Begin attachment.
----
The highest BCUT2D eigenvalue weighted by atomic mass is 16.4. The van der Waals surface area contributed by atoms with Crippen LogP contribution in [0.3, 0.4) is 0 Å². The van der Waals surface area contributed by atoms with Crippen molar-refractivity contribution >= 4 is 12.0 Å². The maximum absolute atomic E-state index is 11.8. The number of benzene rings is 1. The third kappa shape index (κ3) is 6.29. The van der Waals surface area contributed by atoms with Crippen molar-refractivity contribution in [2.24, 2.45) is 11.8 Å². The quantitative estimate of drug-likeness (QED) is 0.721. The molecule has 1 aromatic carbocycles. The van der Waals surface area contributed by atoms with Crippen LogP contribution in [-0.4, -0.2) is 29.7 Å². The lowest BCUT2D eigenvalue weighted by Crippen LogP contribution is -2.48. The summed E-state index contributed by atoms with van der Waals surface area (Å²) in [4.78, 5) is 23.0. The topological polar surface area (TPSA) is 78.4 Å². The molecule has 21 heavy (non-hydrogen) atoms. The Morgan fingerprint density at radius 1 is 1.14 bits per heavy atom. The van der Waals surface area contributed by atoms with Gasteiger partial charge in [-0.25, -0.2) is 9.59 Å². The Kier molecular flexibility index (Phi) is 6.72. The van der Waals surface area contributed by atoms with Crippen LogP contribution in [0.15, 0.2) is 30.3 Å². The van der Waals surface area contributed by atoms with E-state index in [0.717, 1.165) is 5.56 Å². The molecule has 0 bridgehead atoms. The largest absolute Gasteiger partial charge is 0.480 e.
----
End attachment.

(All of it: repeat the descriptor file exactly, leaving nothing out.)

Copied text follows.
The highest BCUT2D eigenvalue weighted by atomic mass is 16.4. The van der Waals surface area contributed by atoms with Crippen LogP contribution in [0.3, 0.4) is 0 Å². The van der Waals surface area contributed by atoms with Crippen molar-refractivity contribution >= 4 is 12.0 Å². The maximum absolute atomic E-state index is 11.8. The number of benzene rings is 1. The third kappa shape index (κ3) is 6.29. The van der Waals surface area contributed by atoms with Crippen molar-refractivity contribution in [2.24, 2.45) is 11.8 Å². The quantitative estimate of drug-likeness (QED) is 0.721. The molecule has 1 aromatic carbocycles. The van der Waals surface area contributed by atoms with Crippen LogP contribution in [-0.4, -0.2) is 29.7 Å². The lowest BCUT2D eigenvalue weighted by Crippen LogP contribution is -2.48. The summed E-state index contributed by atoms with van der Waals surface area (Å²) in [4.78, 5) is 23.0. The topological polar surface area (TPSA) is 78.4 Å². The molecule has 21 heavy (non-hydrogen) atoms. The Morgan fingerprint density at radius 1 is 1.14 bits per heavy atom. The van der Waals surface area contributed by atoms with Gasteiger partial charge in [-0.25, -0.2) is 9.59 Å². The Kier molecular flexibility index (Phi) is 6.72. The van der Waals surface area contributed by atoms with Crippen LogP contribution in [0.15, 0.2) is 30.3 Å². The van der Waals surface area contributed by atoms with E-state index in [0.717, 1.165) is 5.56 Å². The molecule has 0 bridgehead atoms. The largest absolute Gasteiger partial charge is 0.480 e.